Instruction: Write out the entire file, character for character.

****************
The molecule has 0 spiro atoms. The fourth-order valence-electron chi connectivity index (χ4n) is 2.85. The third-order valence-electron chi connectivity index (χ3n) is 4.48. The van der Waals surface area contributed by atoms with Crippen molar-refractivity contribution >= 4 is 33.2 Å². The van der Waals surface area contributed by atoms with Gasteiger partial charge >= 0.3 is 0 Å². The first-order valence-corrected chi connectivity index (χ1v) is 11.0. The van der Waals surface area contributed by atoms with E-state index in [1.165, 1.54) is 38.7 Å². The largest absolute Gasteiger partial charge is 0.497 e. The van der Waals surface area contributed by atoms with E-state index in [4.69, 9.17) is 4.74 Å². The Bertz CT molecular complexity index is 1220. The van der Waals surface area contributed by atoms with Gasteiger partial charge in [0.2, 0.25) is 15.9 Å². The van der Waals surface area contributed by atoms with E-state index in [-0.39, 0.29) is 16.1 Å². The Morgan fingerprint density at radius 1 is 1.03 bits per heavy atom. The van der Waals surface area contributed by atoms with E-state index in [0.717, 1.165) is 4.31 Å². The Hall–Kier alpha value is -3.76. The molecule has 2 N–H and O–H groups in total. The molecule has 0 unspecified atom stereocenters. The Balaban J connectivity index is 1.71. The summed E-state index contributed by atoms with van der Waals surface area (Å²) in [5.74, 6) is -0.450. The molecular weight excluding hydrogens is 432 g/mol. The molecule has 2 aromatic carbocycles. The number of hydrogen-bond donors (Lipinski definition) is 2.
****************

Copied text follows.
The molecule has 0 spiro atoms. The fourth-order valence-electron chi connectivity index (χ4n) is 2.85. The third-order valence-electron chi connectivity index (χ3n) is 4.48. The van der Waals surface area contributed by atoms with Crippen molar-refractivity contribution >= 4 is 33.2 Å². The van der Waals surface area contributed by atoms with Gasteiger partial charge >= 0.3 is 0 Å². The first-order valence-corrected chi connectivity index (χ1v) is 11.0. The van der Waals surface area contributed by atoms with E-state index in [1.165, 1.54) is 38.7 Å². The largest absolute Gasteiger partial charge is 0.497 e. The van der Waals surface area contributed by atoms with E-state index in [4.69, 9.17) is 4.74 Å². The Bertz CT molecular complexity index is 1220. The van der Waals surface area contributed by atoms with Gasteiger partial charge in [0.2, 0.25) is 15.9 Å². The van der Waals surface area contributed by atoms with E-state index in [-0.39, 0.29) is 16.1 Å². The Morgan fingerprint density at radius 1 is 1.03 bits per heavy atom. The van der Waals surface area contributed by atoms with E-state index in [0.717, 1.165) is 4.31 Å². The Hall–Kier alpha value is -3.76. The molecule has 2 N–H and O–H groups in total. The molecule has 0 unspecified atom stereocenters. The Balaban J connectivity index is 1.71. The summed E-state index contributed by atoms with van der Waals surface area (Å²) in [5.74, 6) is -0.450. The molecular weight excluding hydrogens is 432 g/mol. The molecule has 2 aromatic carbocycles. The number of hydrogen-bond donors (Lipinski definition) is 2.